Top Five NBA Dunk Contest Moments

18 February 2006: New York Knicks guard Nate Robinson participates in the Sprite Rising Stars Slam-Dunk competition at Toyota Center on Saturday February 18, 2006 in Houston, Texas. (Photo by Aaron M. Sprecher/Icon SMI/Icon Sport Media via Getty Images)

For many years, the dunk contest was the highlight of All Star Saturday. It has given fans some of the most electrifying moments All Star weekend has ever produced. The dunk contest has been able to match the excitement of the game itself in some instances. A player can enter the contest as an unknown but a great performance can catapult them into relative stardom. There have been a lot of great moments in the dunk contest throughout the years but a few stand above the rest.

The Greatest Moments in the NBA Dunk Contest 

5. Kenny “Sky” Walker – 1989

Kenny Walker had his greatest NBA moment came in the 1989 Dunk Contest. He was competing three days after the death of his father and he dedicated his performance to his memory. Walker was in the zone as he threw down dunk after dunk. He capped off his performance with a vicious 360 windmill that brought the crowd to its feet. He walked away with the trophy, the bonus money, and a fitting tribute to his late father.

4.  Isaiah Rider – The Eastbay Funk Dunk 1994

Isaiah Rider gave us one of the greatest performances ever in the ’94 contest. What made it even more impressive is that he called his victory on draft night. Rider followed up his verbal bravado with a performance for the ages. He tore down the house when he debuted the now classic “Eastbay Funk Dunk”. This was the first time many had seen the dunk and to break it out on such a grand stage etched Rider into the history books forever.

3. Vince Carter – “It’s Over” 2000

This may be the most polarizing performance in Dunk Contest history. It was the first contest since 1997. The once popular event was scrapped in 1998 because frankly, people didn’t care about it anymore. Then the lockout the following year robbed fans of All Star weekend altogether. After Vince Carter basically put on an 82-game dunk contest in his rookie campaign, the NBA had no choice but to bring the event back. To say Carter lived up to the hype would be a severe understatement. His first dunk sent the arena into a frenzy and each dunk just added to the legend. Carter’s performance was completely dominant and overwhelming. Steve Francis and then teammate Tracy McGrady gave masterful performances but they were dwarfed by Carter’s brilliance.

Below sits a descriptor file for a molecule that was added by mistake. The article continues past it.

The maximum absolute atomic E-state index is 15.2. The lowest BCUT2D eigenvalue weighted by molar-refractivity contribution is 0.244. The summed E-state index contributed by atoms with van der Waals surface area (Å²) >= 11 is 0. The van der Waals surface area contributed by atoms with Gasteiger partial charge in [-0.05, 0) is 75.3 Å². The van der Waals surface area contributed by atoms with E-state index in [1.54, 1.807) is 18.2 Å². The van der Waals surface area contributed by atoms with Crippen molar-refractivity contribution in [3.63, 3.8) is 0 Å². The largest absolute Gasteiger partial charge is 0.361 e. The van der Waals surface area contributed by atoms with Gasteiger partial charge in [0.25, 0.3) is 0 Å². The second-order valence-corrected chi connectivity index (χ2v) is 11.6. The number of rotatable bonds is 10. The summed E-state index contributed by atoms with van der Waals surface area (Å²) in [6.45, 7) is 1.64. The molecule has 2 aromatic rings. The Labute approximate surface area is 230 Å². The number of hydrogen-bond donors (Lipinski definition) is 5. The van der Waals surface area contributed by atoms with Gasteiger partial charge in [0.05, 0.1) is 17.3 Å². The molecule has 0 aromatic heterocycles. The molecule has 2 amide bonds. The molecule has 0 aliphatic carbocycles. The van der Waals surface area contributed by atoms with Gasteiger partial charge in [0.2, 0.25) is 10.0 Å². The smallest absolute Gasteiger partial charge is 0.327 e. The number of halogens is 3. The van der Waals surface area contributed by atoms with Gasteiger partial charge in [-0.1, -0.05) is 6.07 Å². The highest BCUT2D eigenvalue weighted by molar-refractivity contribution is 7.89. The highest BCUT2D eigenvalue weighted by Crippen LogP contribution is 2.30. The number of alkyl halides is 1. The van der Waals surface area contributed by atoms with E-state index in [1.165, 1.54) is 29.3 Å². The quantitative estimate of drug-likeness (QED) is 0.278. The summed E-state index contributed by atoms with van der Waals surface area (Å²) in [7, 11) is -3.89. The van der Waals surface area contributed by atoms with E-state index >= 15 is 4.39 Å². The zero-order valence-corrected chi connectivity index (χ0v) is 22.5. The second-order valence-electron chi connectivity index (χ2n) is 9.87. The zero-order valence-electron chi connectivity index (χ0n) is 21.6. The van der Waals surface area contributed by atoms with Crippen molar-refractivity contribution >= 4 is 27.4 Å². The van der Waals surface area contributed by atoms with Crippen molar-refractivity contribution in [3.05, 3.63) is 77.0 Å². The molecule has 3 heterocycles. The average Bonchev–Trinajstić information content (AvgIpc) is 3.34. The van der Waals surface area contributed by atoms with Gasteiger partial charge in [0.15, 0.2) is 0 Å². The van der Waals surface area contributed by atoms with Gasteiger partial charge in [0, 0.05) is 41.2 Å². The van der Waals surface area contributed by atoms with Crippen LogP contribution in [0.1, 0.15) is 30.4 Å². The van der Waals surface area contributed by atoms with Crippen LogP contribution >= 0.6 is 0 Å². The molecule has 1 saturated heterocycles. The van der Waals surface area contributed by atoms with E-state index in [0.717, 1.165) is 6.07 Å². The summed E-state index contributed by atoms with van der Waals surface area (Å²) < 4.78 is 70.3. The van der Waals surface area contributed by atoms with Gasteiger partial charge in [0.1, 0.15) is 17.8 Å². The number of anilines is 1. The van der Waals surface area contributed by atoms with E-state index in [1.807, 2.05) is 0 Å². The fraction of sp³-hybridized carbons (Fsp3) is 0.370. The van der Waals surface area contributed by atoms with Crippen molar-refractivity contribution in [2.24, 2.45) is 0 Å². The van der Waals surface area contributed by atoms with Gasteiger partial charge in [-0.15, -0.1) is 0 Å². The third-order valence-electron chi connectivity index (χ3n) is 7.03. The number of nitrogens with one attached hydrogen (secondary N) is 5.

The guy who suffered the most was Jerry Stackhouse. He had the misfortune of directly following the eventual champion. Many times the crowd was still trying to process what just happened while Stackhouse was doing his dunks. The star for the Toronto Raptors all but sealed the deal with a remix of the aforementioned “Eastbay Funk Dunk”. Vince Carter singlehandedly revived and destroyed the dunk contest. He brought back the excitement and anticipation of the yearly event. But he also ruined it forever because no one would ever be able to duplicate such a legendary performance.

2. Spud Webb – 1986

Spud Webb will be forever linked to the 1986 dunk contest. He walked in the building as the unanimous underdog and walked out the most improbable champion in the history of the event. His incredible performance was a surprise to everyone except his teammate, Dominique Wilkins, who he beat in the final round. Wilkins knew Webb was cooking something up special. He cheered his friend on as he soared to the rim for his championship clinching flush. Webb dazzled the crowd and provided us with the ultimate “David and Goliath” moment as he took down the former champion. Webb at 5’7″ remains the shortest player to ever win the dunk contest.

1. Michael Jordan – 1988

Michael Jordan and Dominique Wilkins gave fans perhaps the most epic showdown in dunk contest history. It was a clash of the titans in every sense of the phrase. Two former champions and two of the game’s highest flyers traded haymakers as the contest was decided on the final dunk of the night. Jordan put a dramatic cap on things when he took off from the free throw line earning the perfect score needed to secure the victory. It wasn’t the first time we’d seen the dunk but it was definitely the most memorable. Julius Erving first introduced the world to the acrobatic feat in the first ever dunk contest in 1976. Even Jordan himself had performed the dunk before. But the stage he delivered on made this one the most memorable. Jordan sealed the repeat victory and in that moment, created the image for his now iconic Jumpman logo.

Honorable mentions: Dee BrownBrent BarryJason RichardsonNate RobinsonZach LaVine


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